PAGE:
Translations update

I have updated the translations pages (English and Dutch) by moving some from the ‘Latest translations added’ list in the left sidebar, and adding a few new ones.

Among the latter are English translations of Archbishop Burger’s piece about the refugee crisis, Bishop Hurkmans’ letter regarding his retirement and, since yesterday, a Dutch translation of Pope Francis’ Message for World Youth Day 2016.

Facebook knows better, even when it’s your name

fb-unlikeIs Facebook going too far by demanding you stick to their rules regarding your name? Over the past months I have seen more than a few people being forced to change the name they use on the social media network, because they are Catholic priests or religious who include their title (Father, Deacon, Brother or Monsignor) in their name on Facebook. The most recent example is noted blogging priest Msgr. Charles Pope, who was locked out of his account and asked to submit multiple pieces of evidence that he is really called that. Or, as Facebook’s rules have it, that that is the name people know him by. It need not be one’s official name, then.

Deacon Greg Kandra, himself a victim of the Facebook name policy, has more details.

Msgr. Pope refuses to accept Facebook’s demands, but others have changed their name, removing the Father, Deacon or Brother from their name, despite the fact that people know them as Father X, Deacon Y or Brother Z.

Facebook, as an independent company, has of course every right to make its own rules. But that does not make them right. The basic rule that people should use their own name(s) is logical, but also very limited. As Deacon Greg points out, Native American users run into the same problems as Catholic priests and religious, and also see their names judged to be not their real ones. The case of a man named Oglala Lakota Brown Eyes who Facebook decided should be called Lance Brown is particularly striking… The entire process of deciding which names are real and which are not seems quite arbitrary and limited.

But, even despite this, the titles of priests and religious are not exactly that. Unlike, say, a doctor, a priest’s title of Father indicates not a profession, but a state of being. This state of being began with his ordination and is forever. Sure, some priests may choose not to use their title, but many do, and rightly say that that is how people know them and relate to them, as Father X (or Deacon Y or Brother Z, as the case may be).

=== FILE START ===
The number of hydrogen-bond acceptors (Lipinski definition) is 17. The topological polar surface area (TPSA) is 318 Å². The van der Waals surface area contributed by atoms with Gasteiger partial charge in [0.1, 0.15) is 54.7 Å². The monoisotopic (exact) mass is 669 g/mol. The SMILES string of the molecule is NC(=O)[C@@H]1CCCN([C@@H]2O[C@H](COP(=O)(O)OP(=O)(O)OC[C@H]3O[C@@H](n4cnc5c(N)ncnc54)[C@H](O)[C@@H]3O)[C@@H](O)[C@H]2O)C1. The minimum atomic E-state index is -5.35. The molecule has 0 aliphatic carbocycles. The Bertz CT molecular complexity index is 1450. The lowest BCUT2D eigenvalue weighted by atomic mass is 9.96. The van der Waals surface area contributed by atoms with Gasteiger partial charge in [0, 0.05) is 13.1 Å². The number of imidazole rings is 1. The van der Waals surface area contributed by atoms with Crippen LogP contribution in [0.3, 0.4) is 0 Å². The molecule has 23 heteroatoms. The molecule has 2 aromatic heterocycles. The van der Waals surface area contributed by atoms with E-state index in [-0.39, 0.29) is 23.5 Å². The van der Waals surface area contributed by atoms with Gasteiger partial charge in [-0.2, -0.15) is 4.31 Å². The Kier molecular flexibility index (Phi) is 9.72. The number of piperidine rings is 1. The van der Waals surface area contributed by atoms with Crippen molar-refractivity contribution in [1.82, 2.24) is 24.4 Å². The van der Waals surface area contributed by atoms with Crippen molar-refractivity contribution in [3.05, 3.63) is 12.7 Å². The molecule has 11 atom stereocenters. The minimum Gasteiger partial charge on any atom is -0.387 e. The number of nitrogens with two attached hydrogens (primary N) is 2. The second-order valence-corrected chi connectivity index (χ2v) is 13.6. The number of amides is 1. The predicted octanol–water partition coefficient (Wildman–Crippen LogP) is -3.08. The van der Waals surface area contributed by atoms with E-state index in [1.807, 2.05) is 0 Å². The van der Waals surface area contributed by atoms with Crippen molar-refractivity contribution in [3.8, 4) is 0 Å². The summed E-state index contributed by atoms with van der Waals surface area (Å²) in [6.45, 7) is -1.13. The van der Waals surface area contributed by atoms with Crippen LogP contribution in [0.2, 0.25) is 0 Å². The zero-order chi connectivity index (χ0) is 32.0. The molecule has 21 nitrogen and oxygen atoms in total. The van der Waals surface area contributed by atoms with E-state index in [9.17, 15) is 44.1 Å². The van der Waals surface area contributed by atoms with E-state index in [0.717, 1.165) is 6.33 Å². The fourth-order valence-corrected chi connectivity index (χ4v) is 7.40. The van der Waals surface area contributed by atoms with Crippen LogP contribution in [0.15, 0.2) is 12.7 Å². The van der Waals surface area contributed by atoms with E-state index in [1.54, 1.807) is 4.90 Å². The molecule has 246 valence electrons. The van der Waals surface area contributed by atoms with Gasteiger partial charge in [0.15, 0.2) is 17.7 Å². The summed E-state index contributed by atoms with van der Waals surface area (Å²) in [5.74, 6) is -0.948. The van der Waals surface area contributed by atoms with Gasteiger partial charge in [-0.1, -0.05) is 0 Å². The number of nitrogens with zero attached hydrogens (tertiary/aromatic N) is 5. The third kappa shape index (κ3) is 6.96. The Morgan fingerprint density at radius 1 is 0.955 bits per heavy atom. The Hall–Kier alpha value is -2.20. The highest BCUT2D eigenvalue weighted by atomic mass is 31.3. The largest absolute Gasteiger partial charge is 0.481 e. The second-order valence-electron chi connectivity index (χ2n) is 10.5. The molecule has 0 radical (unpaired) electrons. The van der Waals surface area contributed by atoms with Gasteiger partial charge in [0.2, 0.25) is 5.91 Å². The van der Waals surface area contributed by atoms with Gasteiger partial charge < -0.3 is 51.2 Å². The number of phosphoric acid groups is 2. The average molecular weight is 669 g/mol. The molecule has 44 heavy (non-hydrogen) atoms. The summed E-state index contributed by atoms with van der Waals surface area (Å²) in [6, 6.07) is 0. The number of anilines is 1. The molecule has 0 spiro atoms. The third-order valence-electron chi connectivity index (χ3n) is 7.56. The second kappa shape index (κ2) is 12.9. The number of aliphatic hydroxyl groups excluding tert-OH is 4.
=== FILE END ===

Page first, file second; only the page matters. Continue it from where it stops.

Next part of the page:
Facebook has a concern for their users’ conduct which may be justified, but goes about it in a heavy-handed, even insulting way for those involved (as, for example, the burden of proof lies with them, not with whoever decides that a name may be inaccurate or even false).

Adopt a Bishop

We’ve seen it before, in the runup to the conclave for example, when faithful could “adopt” a prelate to specifically pray for, so that those prayers may help him in doing his duty for the needs of the Church and according to the will of God. The German website of Church in Need has now done something similar for the participating bishops of the Synod.

They write:

“On 25 March Pope Francis asked the faithful to pray for the Synod and suggested a prayer for that purpose, which you find below.

We also invite you to accompany the meeting in Rome with prayer, namely by praying specifically for a single bishop who participates or who is substitutes when the participant from his country can not.

To ensure that all participants and substitues of the Synod are strongly prayed for and none is “left out” we offer a random selector below, with which you can find a bishop and “adopt” him in prayer.”

joseph werthSo, go here, click on the “Jetzt Siehen” button and see who you can pray for.

I got Bishop Joseph Werth, Bishop of Transfiguration at Novosibirsk in Russia, who will participate in the Synod only if the Russian delegate, Bishop Paolo Pezzi of Mother of God at Moscow, would be unable to.

Who did you get?

Oh, and that prayer that Pope Francis suggested? That’s this one, to the Holy Family:

“Jesus, Mary and Joseph, in you we contemplate the splendour of true love, to you we turn with trust.

Holy Family of Nazareth, grant that our families too may be places of communion and prayer, authentic schools of the Gospel and small domestic Churches.

Holy Family of Nazareth, may families never again experience violence, rejection and division: May all who have been hurt or scandalized find ready comfort and healing.

Holy Family of Nazareth, may the approaching Synod of Bishops make us more mindful of the sacredness and inviolability of the family, and its beauty in God’s plan.

Jesus, Mary and Joseph, graciously hear our prayer. Amen.”

Dr. Peters on WordPress and the art of ‘In Your Face’

An excellent comment from Dr. Peters on the sudden appearance of a rainbow on the WordPress posting page. Dr. Peters is a canon lawyer, but for the purpose of this post he is a fellow blogger on WordPress confronted with “all the lately-found bravery of one who jumps on a bandwagon after someone else has won a fight”.

He writes:

“Mind, WordPress has never, in my three or so years of using it, marked its tool pages with any political logos or symbols of any kind. But today there is an in-your-face gloat over the Supreme Court decision in Obergefell.”


“Yes, a lot of people are happy about Obergefell. I get it. But assuming everyone wants to celebrate it?”

Read the rest over there. Yes, WordPress, you too.

A leaked encyclical

So someone posted an early draft of Laudato Si, the encyclical that is set for release on Thursday. The encyclical is under embargo until noon that day, as the Holy See has been announcing in the daily press bulletins for at least the past week.

In my opinion, leaking such an important document against the clear wishes of the publishers is a very shameful thing to do, even if it is an early draft. That, and the simple fact that the Holy See has again asked everyone to respect the embargo, is the reason why I will not be sharing the text or write about it at this time. Besides, I don’t even know how much this draft differs from the final version, so drawing conclusions now may do nothing but make me look like a fool.

The situation is a difficult one for honest reporters, who have been preparing for next Thursday and want to respect the embargo. There will be many others who will be writing about the leaked text, and many who will be forming opinions before the official text is out. The leak is not only disrespectful to the author and publisher, but also to fellow reporters and writers, professional and amateur.

Shame on all those involved in the leak.